The Cabinet will tomorrow sign off on plans to ensure that up to 50% of future housing estates be reserved for first-time buyers.
Ministers will be told that the plan intends to tackle the controversial bulk sale of housing estates to investment trusts on what government sources describe as a density basis.
The intended effect is that so-called cuckoo funds will no longer be able to bulk-buy estates which contain less than 50 houses per hectare.
This will prevent housing estates in suburbs being “swallowed up” but it is not intended to prevent them from continuing to bulk-buy new apartment blocks, ultimately for rent, in large urban areas.
While developments must provide for 10% social housing and a further 10% affordable housing at present, Housing Minister Darragh O’Brien will be proposing legislation that a further "between 30% to 50%” of future housing estates be available for first-time buyers only.
Crucially, this provision will only apply to future local authority planning permissions and not to developments already approved.
As a result, the rule change will mean that between 60% and 80% of future developments would be reserved for social housing, affordable housing and first-time buyers.
These proposed new conditions will be attached to planning permission for new housing estates and enforcement will be a matter for local authorities to resolve.
Sources have said that this is to done by way of a Department of Housing circular to local authorities, as opposed to new legislation.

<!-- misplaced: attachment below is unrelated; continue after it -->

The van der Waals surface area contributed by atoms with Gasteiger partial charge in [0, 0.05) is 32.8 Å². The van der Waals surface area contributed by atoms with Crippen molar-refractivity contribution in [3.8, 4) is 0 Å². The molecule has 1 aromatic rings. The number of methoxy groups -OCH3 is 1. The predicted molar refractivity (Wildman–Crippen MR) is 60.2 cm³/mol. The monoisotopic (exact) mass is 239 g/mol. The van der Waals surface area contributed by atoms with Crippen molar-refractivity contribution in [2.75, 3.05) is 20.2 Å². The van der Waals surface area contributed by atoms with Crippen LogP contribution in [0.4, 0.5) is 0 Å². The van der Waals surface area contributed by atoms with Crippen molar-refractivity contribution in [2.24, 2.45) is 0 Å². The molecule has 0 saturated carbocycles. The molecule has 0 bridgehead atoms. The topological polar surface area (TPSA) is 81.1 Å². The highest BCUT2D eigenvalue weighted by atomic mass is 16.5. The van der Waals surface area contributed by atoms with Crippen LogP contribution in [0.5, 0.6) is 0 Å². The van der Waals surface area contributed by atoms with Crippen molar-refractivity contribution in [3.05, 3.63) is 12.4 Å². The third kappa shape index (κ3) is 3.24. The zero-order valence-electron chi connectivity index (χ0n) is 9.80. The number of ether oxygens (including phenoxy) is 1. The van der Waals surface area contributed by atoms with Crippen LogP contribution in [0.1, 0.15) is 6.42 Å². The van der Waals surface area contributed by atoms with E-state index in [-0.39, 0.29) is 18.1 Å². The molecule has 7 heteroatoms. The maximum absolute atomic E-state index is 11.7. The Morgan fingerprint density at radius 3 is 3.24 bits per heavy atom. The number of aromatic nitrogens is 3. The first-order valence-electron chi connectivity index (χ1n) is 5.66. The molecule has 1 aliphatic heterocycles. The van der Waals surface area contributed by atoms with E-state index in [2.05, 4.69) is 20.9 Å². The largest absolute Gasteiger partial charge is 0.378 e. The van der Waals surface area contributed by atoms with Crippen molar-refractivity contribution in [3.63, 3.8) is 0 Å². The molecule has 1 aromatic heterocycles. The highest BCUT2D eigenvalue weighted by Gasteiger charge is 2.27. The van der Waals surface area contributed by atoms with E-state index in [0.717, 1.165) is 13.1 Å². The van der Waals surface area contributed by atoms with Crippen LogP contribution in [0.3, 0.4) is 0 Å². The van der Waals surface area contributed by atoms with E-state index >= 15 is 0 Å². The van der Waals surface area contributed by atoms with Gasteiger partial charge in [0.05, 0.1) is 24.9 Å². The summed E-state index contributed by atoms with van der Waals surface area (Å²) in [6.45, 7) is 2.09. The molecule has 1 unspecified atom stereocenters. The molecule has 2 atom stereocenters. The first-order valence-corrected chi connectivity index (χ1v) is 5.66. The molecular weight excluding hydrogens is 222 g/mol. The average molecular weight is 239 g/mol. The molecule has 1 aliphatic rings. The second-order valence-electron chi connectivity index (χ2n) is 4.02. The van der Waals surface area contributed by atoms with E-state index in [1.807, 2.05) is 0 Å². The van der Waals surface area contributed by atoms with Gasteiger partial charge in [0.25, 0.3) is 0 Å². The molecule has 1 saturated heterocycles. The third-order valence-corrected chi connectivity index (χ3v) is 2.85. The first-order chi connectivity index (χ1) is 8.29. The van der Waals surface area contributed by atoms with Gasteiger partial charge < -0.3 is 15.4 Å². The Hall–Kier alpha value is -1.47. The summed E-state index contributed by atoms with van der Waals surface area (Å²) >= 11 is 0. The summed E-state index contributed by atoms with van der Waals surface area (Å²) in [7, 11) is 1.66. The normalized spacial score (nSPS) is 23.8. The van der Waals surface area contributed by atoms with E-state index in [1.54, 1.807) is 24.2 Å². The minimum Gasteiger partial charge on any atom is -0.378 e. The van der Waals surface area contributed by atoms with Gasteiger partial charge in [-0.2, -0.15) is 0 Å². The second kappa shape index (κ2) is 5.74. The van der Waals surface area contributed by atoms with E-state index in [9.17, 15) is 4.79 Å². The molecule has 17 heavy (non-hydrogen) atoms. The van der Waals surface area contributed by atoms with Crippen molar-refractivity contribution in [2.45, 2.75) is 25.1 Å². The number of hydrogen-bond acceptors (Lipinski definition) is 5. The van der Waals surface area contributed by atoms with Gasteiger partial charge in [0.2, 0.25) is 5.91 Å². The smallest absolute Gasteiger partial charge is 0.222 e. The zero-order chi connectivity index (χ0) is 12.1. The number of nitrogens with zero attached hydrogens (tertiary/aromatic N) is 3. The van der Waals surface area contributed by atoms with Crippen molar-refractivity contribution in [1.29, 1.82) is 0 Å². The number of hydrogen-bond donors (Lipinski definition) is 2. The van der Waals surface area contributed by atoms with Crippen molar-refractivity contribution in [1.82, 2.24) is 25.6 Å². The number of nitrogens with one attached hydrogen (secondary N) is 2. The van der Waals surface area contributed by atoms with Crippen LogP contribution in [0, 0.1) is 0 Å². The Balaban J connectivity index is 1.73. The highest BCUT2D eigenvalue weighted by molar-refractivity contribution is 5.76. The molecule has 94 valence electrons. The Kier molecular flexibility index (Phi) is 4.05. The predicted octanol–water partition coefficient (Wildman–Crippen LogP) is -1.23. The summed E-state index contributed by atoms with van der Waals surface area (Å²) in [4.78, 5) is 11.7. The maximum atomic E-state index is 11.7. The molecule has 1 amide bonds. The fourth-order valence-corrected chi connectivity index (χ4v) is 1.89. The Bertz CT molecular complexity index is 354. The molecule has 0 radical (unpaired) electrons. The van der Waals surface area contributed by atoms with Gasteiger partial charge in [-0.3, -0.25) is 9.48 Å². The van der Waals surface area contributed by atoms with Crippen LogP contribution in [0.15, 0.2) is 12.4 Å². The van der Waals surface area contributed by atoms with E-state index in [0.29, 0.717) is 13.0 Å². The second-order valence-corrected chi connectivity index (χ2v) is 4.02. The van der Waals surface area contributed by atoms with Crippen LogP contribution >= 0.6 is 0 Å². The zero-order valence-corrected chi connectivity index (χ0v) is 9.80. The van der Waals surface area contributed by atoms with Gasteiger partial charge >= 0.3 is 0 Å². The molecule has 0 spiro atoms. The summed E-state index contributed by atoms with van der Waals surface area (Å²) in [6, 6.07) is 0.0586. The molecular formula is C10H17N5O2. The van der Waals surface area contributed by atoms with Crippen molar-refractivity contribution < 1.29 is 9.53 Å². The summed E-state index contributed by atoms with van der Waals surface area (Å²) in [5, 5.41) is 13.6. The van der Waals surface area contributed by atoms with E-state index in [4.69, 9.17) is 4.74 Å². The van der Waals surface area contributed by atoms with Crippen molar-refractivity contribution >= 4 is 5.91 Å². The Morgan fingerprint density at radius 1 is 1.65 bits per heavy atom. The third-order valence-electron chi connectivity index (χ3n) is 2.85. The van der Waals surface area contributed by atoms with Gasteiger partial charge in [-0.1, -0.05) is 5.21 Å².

Speaking on Sunday, Government Chief Whip Jack Chambers said: “We will do everything we can and use all levers of the State to support home ownership.”
Meanwhile, Finance Minister Paschal Donohoe has insisted he had “no role” in where State agencies decide to invest monies for development.
Responding to weekend reports that the State invested in a so-called cuckoo fund that bulk-bought hundreds of homes in two Maynooth housing estates, Mr Donohoe said that as the Strategic Investment Fund must invest commercially, the Minister for Finance has no role in individual investment decisions.
It was reported that more than €225m of government funding that aimed to stimulate housing supply was ultimately used by funds to buy up houses and apartments before they could be put on the open market for regular buyers. Urbeo, an institutional fund majority-owned by a US-based company, received a €60m investment from the Irish state in 2018.
The ISIF is vested in the Minister for Finance but, under the NTMA Acts, ISIF implements its investment strategy and has an independent investment committee that oversees ISIF’s investments, a spokeswoman for Mr Donohoe told the.
Foreign Affairs Minister Simon Coveney countered by saying the government has been funding vehicles that can effectively forward purchase developments primarily apartments, to ensure that they get built, and that builders can actually fund the building of them.
“My understanding is about 90% of apartments that have been built in Dublin, over the last number of years have been funded through that type of vehicle,” he said.